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17 April 2014
Does ISDS have any place in our democracy or trade agreements?
Video: Suing the State - hidden rules within the US-EU trade deal by Corporate Europe Observatory
In a little under 3 months the European Commission will close its 90-day public consultation on investor protection plans in the EU-US trade deal. Pegging it as a key component in their public relations drive on TTIP (only after a notable souring of public opinion earlier this year) the aim is ‘to consult the public on the investment provisions of a future EU-US trade deal’.
But it only takes one glance at the 40 page document to realise that this consultation is not for ordinary members of the public. So dense is the questionnaire that most civil organisations following the trade talks are having trouble dissecting what it means. What a regular citizen would make of it doesn’t seem to be accounted for as part of the Commission’s end goal.
Or the opposite view could be taken: perhaps the Commission knows exactly what it is doing. While some of the world’s largest multinationals will pay full-time lobbyists to submit detailed responses to this consultation over the coming weeks in favour of extended investor privileges, the average citizen will struggle to decipher the questionnaire let alone object to the premise of the questions. And while this public relations exercise continues, lets not forget that a whole range of other issues remain at stake. The Commission can feign ‘transparency’ while it gets on with the work of negotiating which regulations and standards will be altered under TTIP.
It’s worth reminding ourselves how far things have progressed: the 5th round of negotiations begins on May 19 in Washington, with negotiators still pressing to finalise the agreement by the end of 2014. And while the 4th round seemed to show the first signs of disagreement, Commission sources have indicated that negotiations are in full-steam - with a whole variety of position papers submitted for discussion from both sides. Since the announcement for TTIP was made last year, it has clearly been an intention to include Investor State Dispute Settlement (ISDS) in the agreement. The public uproar that has swept Europe since the implications of ISDS became more widely understood and the new stances against such a mechanism by countries like Germany and France has done virtually nothing to persuade negotiating teams to drop it.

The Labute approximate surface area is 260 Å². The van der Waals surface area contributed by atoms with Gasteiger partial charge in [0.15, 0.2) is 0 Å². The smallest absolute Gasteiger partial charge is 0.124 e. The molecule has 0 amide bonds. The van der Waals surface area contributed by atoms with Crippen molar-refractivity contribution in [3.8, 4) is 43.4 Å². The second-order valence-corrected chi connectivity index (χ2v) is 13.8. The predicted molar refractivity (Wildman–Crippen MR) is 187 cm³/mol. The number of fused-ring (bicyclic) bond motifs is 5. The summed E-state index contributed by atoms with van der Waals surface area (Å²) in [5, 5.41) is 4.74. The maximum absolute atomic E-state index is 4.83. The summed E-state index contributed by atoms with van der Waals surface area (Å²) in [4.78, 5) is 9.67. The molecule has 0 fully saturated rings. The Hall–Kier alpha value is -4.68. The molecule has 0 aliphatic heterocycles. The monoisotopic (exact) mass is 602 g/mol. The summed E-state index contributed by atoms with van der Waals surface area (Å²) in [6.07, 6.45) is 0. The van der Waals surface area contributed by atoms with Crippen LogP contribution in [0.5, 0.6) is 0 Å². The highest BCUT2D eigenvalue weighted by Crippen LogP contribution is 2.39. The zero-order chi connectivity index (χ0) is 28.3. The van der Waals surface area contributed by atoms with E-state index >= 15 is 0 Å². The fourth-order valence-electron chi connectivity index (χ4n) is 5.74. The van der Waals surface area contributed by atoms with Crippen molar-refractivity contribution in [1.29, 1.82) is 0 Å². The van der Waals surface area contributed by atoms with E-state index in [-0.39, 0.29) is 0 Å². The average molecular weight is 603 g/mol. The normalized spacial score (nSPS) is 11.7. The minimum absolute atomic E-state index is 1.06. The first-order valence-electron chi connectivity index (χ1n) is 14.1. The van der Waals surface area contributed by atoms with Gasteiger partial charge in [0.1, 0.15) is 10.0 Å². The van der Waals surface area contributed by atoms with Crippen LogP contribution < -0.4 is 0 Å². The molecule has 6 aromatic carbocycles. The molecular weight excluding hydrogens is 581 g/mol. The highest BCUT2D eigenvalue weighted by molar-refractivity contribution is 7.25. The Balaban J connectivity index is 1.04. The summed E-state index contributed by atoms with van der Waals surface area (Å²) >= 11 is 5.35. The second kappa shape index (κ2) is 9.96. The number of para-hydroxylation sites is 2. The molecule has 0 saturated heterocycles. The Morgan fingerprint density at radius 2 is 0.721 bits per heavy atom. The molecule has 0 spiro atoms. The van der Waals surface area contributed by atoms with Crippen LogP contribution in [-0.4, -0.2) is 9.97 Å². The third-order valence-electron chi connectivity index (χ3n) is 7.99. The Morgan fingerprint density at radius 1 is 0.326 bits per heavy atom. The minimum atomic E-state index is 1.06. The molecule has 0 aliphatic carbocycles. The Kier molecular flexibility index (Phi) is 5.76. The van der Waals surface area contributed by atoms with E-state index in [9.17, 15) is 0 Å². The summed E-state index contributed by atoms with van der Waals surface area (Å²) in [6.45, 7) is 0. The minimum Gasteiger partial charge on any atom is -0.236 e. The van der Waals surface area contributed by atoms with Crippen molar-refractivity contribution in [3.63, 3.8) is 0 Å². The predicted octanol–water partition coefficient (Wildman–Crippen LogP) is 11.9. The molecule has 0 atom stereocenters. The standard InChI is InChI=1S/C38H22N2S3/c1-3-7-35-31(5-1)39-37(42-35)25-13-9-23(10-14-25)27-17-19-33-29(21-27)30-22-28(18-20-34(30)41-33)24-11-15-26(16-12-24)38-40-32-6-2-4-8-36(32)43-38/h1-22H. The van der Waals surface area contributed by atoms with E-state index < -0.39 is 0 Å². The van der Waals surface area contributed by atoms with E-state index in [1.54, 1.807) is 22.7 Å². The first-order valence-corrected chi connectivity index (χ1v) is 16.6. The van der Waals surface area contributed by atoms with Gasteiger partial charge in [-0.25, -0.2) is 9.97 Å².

Their answer has instead been to launch a smokescreen in the form of an online questionnaire that gives no option to oppose ISDS altogether. Instead, 12 long, nuanced questions riddled with trade-speak are offered with space at the end for further remarks. What role these public submissions will play in informing an end-deal is unknown. The assumption at the end of this process ties in with the Commission’s general stated goals for ISDS- reform, not removal. But others argue that such tinkering around the edges of ISDS will not fundamentally correct the long list of issues at stake with such an inherently discriminatory system.
10 reasons to oppose investors’ super-rights in EU trade deals
Corporate Europe Observatory today launched a detailed list of reasons on why ISDS is bad for EU trade deals, which includes TTIP and the Canadian and Singapore deals currently being finalised (but will not be reopened if ISDS is challenged in TTIP).They argue that the weak reform proposals for investor rights in the deal will do little to prevent a ‘corporate litigation boom against democratic policies to protect public health and the environment’
Their 10 points on why ISDS should be opposed are listed below. Detailed information backing up each reason can be found on the CEO website.
Reason 1: ISDS is a tool for big business to make governments pay when they regulate
Reason 2: Corporate super-rights are an instrument to rein in democracy
Reason 3: The investor rights provide VIP treatment to companies
Reason 4: The investor-state arbitration system is fundamentally flawed
Reason 5: The Commission’s ‘reform’ agenda does not even touch upon these basic flaws of the system
Reason 6: The risks of being sued by big business are ever growing for governments
Reason 7: The investor privileges enable backdoor corporate attacks on court decisions
Reason 8: The investor rights do not bring the economic benefits claimed for them
Reason 9: The global tide is turning against excessive corporate rights
Reason 10: There are alternatives
The Greens will continue to press for the removal of ISDS from trade agreements like TTIP. We see no role for such a settlement procedure in modern democracies, when our courts are well capable of taking on such cases. To include it threatens our right to regulate and past cases clearly demonstrate this. It will take a lot more than a questionnaire to convince us otherwise.